• February 4, 2016

Meet the Committee: Art Committee

Members: Chair: Judy Margolis, Bobbi Caraway, Suzy Ettinger, Denny Geller, Josh Gimbel, Jeff Winter 

Staff: President/CEO – Mike Sattell, CAO –  Randy Crosby

Founding Date: July 2014

Mission: The Art Committee provides guidance, oversight and support to ensure high quality operations regarding major issues related to visual arts. It is dedicated to perpetuating the life-cycle of existing artwork on our campuses and bringing in new pieces and exhibits.

Story of the Art Committee:

The Art Committee was formed in early Summer 2014. The first project for the committee was to create a permanent exhibit for the Rubenstein Pavilion, and the project was to be underwritten by Hand in Hand, Partners in Caring, the volunteer arm of our organization. “We knew we wanted to create something unique to the Jewish Home,” said Judy Margolis, chair of the Art Committee. “We also knew we wanted a photo mural, and so I started talking with the artist Tony Spolar to come up with ideas on what our theme should be. It became apparent that the fifth commandment, Honor Thy Father and Mother, is central to our organization and is meaningful to the population here.” The finished mural features more than 1,000 photos, telling the story of the Jewish community in Milwaukee. The photo mural dedication event was held in June 2015 with over 200 people in attendance.

From the mural project, the committee then developed into accomplishing the task of keeping art in the forefront of our communities, and keeping the residents and visitors of the Jewish Home and Care Center, Chai Point and Sarah Chudnow Community engaged with art. “After the mural project, the committee was very enthusiastic to move forward and keep going,” Judy said. Thus began a new series, “Private Collection,” featuring works of art on loan by local collectors. The first exhibit the Art Committee brought in was from the private collection of Judy and Bud Margolis, and it features eight John McCarthy paintings. “These paintings are colorful and nostalgic,” said Judy. “They are Milwaukee icons that people can relate to. The residents and visitors have been very responsive to the collection.”

Mike Sattell, president/CEO said, “The committee is such a great group of people who bring different perspectives from varied backgrounds. They are all committed to our mission and want to make things the best they can for our residents. We have such a beautiful campus, and the Art Committee is giving us knowledge and expertise to make it even more beautiful.”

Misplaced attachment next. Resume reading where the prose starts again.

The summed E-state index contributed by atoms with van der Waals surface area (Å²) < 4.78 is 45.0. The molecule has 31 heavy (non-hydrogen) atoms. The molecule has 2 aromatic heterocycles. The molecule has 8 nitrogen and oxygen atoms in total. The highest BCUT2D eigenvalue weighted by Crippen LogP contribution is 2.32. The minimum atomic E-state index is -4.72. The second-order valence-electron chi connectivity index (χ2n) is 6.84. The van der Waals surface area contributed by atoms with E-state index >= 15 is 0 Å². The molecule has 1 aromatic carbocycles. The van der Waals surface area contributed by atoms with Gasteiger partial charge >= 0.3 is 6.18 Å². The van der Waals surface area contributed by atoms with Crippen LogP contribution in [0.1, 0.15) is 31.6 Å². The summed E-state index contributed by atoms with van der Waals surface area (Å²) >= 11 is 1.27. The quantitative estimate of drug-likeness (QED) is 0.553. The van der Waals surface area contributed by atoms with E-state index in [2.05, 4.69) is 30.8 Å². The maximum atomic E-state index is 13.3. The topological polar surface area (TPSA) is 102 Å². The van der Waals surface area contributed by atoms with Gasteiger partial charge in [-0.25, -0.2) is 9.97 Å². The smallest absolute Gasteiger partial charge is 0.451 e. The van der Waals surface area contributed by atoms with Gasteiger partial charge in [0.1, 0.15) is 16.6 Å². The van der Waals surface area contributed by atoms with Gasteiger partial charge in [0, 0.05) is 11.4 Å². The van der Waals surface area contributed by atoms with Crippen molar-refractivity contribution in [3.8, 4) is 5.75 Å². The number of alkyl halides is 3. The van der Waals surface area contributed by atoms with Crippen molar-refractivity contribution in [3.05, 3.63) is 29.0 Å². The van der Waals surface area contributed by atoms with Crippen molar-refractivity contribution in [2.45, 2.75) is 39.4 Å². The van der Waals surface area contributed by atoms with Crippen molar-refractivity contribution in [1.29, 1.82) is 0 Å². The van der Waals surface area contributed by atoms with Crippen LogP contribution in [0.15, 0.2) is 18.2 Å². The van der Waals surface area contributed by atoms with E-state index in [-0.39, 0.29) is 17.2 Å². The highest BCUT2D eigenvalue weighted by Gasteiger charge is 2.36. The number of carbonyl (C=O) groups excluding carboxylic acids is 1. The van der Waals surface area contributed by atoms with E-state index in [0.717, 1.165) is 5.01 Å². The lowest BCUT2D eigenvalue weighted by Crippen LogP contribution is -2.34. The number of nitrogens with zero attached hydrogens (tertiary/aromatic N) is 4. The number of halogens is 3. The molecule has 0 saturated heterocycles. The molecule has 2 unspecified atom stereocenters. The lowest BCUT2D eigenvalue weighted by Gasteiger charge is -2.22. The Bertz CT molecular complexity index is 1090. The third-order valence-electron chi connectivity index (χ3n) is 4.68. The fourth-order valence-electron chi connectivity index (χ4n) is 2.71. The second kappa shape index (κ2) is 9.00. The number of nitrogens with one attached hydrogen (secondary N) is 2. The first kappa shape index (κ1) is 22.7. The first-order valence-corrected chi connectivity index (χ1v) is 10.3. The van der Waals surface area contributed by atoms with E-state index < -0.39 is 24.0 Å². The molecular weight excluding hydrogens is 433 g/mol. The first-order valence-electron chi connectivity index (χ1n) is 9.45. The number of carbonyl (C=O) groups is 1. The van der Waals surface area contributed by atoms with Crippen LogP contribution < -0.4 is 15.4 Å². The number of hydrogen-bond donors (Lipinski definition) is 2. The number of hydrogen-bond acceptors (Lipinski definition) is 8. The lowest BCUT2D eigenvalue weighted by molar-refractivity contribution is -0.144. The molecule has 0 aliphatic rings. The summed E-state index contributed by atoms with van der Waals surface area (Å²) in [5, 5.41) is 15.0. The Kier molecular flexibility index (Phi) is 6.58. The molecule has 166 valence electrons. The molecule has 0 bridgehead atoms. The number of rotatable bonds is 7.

What does it do for our residents?
Says Judy Margolis, “The Art Committee is here to stimulate conversation and thought, and the desire to understand and appreciate art. It promotes interesting dialogues about art and what it means to people. We’re bringing art to our residents and bringing them joy.”

What’s next for the Art Committee?
Coming in Summer 2016 – a special exhibit featuring the artwork of Milwaukee-based artist Barbara Kohl-Spiro. Stay tuned for more details to follow in the coming months! Find out more about Barbara Kohl-Spiro at her website.

Photo 1: Judy and Bud Margolis standing in front of their private collection of eight John McCarthy paintings on display in the Jewish Home and Care Center. Photo credit – Paul Ruffolo Photography. 

Photo 2: The photo mural in the Rubenstein Pavilion.

If you are interested in sharing your art collection with our residents, contact Liz Brach at 414.721.9255 or lbrach@jewishseniorliving.org.

  • February 4, 2016

L’Dor V’Dor Art Boxes

Chai Point’s artists in residence, Rebecca Ebsen and Ian McGibbon, facilitated a workshop exploring the meaning of L’Dor V’Dor through a creative art project.

Participants were asked to bring a small object or idea that symbolized something they would like to pass down to the next generation.

After a short sharing session, participants  decorated boxes that accompanied your object and ideas.

View full photo album

  • February 2, 2016

February Brings Insightful Lectures and Music to Sarah Chudnow Community



February Events at SCC

February starts off with the first of a three-part lecture series on God and religion with Dr. Shimon Salama on Monday, February 1, at 2:00 pm. Parts two and three of the series are Monday, February 15, and Monday, February 29, at 2:00 pm. Dr. Salama is an Orthodox Jew who holds a Ph.D. in physics and is president of S Square Innovations.

Rabbi Steve Adams continues his series, “Bible Women,” on Mondays, February 1 and 15, at 3:00 pm, with “Miriam the Prophetess.” These presentations will include some texts, discussion, and music from a piece called Bible Women, written by Elizabeth Swados, who passed away last month. “Bible Women” runs twice monthly through June 2016; stay tuned for future dates and topics.